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Syrian General Who Oversaw Arms Shipments Assassinated

By Ellen Knickmeyer and Samuel Sockol
Washington Post Foreign Service
Tuesday, August 5, 2008

CAIRO, Aug. 4 -- A Syrian general shot to death at a beach resort over the weekend was a top overseer of his country's weapons shipments to Hezbollah, according to opposition Web sites and Arab and Israeli news media.

Syria by late Monday had issued no reaction to widespread reports of the assassination of Brig. Gen. Mohammed Suleiman near the Syrian port city of Tartous on Friday night.

Maher al-Assad, head of Syria's Republican Guards and a brother of Syrian President Bashar al-Assad, attended Suleiman's funeral Sunday, the Reuters news agency said, citing unidentified sources.

The Syrian president is on a state visit to Iran. His government enforces rigid secrecy about security matters.

The Free Syria Web site of Abdul Halim Khaddam, a former Syrian vice president now living in exile, said a sniper on a yacht shot Suleiman. The Saudi-owned Asharq al-Awsat newspaper said he was struck by four bullets fired from the direction of the sea.

Suleiman, 49, was known to have been a top security official, a friend to Syria's president and his brothers since their youth, and a former schoolmate of at least one of the brothers.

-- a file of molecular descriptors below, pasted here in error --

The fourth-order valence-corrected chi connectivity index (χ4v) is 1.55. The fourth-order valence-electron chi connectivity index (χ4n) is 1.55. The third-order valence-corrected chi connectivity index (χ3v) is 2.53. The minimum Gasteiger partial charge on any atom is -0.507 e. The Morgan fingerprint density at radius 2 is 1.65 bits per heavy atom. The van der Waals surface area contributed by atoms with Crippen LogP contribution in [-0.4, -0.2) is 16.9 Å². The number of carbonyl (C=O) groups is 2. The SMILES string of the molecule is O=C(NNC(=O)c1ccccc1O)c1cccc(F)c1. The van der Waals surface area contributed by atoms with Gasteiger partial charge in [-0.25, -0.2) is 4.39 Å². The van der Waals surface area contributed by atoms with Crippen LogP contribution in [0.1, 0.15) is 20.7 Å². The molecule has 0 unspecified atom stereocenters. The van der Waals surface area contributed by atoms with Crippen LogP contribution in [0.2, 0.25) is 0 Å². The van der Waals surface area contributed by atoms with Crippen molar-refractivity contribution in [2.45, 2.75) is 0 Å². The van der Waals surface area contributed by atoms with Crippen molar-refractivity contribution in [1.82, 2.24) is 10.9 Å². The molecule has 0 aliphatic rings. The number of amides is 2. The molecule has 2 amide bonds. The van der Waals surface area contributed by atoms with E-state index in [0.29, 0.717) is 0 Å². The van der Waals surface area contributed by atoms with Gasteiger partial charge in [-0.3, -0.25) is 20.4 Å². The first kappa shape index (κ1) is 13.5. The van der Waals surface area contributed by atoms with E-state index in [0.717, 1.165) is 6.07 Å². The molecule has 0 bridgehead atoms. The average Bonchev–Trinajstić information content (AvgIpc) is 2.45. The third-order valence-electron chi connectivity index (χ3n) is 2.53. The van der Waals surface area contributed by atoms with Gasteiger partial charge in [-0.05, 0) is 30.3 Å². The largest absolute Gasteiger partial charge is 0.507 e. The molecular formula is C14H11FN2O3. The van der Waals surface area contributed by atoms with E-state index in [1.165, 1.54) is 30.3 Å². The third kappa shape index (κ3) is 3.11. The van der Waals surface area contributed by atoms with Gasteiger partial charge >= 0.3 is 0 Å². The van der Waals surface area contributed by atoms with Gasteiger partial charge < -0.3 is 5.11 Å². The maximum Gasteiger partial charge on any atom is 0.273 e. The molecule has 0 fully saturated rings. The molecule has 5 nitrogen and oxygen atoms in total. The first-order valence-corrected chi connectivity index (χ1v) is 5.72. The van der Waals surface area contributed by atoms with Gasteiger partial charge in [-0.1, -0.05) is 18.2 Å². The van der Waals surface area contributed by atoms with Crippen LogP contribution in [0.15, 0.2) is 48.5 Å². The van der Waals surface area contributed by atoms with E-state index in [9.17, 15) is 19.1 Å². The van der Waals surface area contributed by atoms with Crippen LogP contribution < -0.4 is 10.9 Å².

Israel's Haaretz newspaper said Israeli officials believed Suleiman had been in charge of shipping Iranian and Syrian weapons to the armed Lebanese movement Hezbollah, including long-range rockets used in attacks on Israel.

Haaretz did not identify its sources. Israel's Yedioth Ahronoth daily said the slain man also had been in charge of Syria's alleged nuclear program. In September, Israeli warplanes destroyed what U.S. officials described as a clandestine nuclear site in Syria's eastern desert.

Asked whether Israel was responsible for the reported assassination, Mark Regev, spokesman for Israeli Prime Minister Ehud Olmert, said, "The Israeli government has neither any direct knowledge nor any comment on this incident."

A February bombing in Damascus killed Hezbollah military commander Imad Mughniyah. Israel denied Hezbollah accusations of responsibility for the assassination.

Despite their enmity, Israel and Syria this year confirmed they were conducting indirect talks through Turkey on a possible peace deal, based on the return of the Golan Heights to Syria.

Olmert and other Israeli officials in recent weeks have stressed weapons smuggling by Syria to Hezbollah as a major Israeli concern.

Sockol reported from Jerusalem.

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